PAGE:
How many different possible expressions are there for m^n if:
(i) both m and n are positive integers,not necessary distinct,
(ii) both numbers are below 10000 and
(iii) m^n can be written as k^6, k an integer?
Explain your result.
m^n is a perfect sixth power if:
n is a multiple of 6
m is a perfect square and n is a multiple of 3
m is a perfect cube and n is even
m is itself a perfect sixth power
As these conditions are not mutually exclusive, the hard part is subtracting out duplicates.
For m:
There are 99 positive (nonzero) perfect squares below 10000.
There are 21 perfect cubes below 10000.
There are 4 that are both perfect squares and perfect cubes, as they are perfect 6th powers.
For n:
There are 3333 that are a multiple of 3.
There are 4999 that are even. (remember 10000 is not included)
There are 1666 that are both (i.e., a multiple of 6).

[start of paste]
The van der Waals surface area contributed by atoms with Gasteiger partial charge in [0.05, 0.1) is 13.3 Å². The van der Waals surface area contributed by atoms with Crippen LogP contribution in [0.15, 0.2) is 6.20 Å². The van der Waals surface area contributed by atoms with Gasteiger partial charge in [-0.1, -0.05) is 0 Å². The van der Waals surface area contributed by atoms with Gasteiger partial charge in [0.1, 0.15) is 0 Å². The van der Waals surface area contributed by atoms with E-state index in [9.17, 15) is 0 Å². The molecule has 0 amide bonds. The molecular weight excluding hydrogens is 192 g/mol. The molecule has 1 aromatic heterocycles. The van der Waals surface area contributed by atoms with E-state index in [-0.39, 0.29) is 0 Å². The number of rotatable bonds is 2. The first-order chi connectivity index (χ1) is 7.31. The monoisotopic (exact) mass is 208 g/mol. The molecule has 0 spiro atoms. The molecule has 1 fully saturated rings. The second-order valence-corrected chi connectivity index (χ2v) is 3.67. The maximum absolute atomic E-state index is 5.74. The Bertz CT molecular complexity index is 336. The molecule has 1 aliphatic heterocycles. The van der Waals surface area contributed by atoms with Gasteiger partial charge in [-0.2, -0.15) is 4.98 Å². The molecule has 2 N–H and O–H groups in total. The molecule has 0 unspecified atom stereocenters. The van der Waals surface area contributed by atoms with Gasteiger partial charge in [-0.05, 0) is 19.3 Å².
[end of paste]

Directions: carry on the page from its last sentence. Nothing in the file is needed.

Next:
We'll separate out the mutually exclusive cases of m:
Cases:
m a perfect square but not a perfect cube: 99  4 = 95
95 * 3333 = 316635 as any multiple of 3 for n will work
m a perfect cube but not a perfect square: 21  4 = 17
17 * 4999 = 84983 as any multiple of 2 for n will work
m a perfect 6th power: 4
4 * 9999 = 39996 as any value of n will work
m neither a perfect square nor a perfect cube: 9999  99  21 + 4 = 9883
9883 * 1666 = 16465078 as n needs to be a multiple of 6
Adding them all up:
316635
84983
39996
16465078

16906692

Posted by Charlie
on 20180222 11:12:10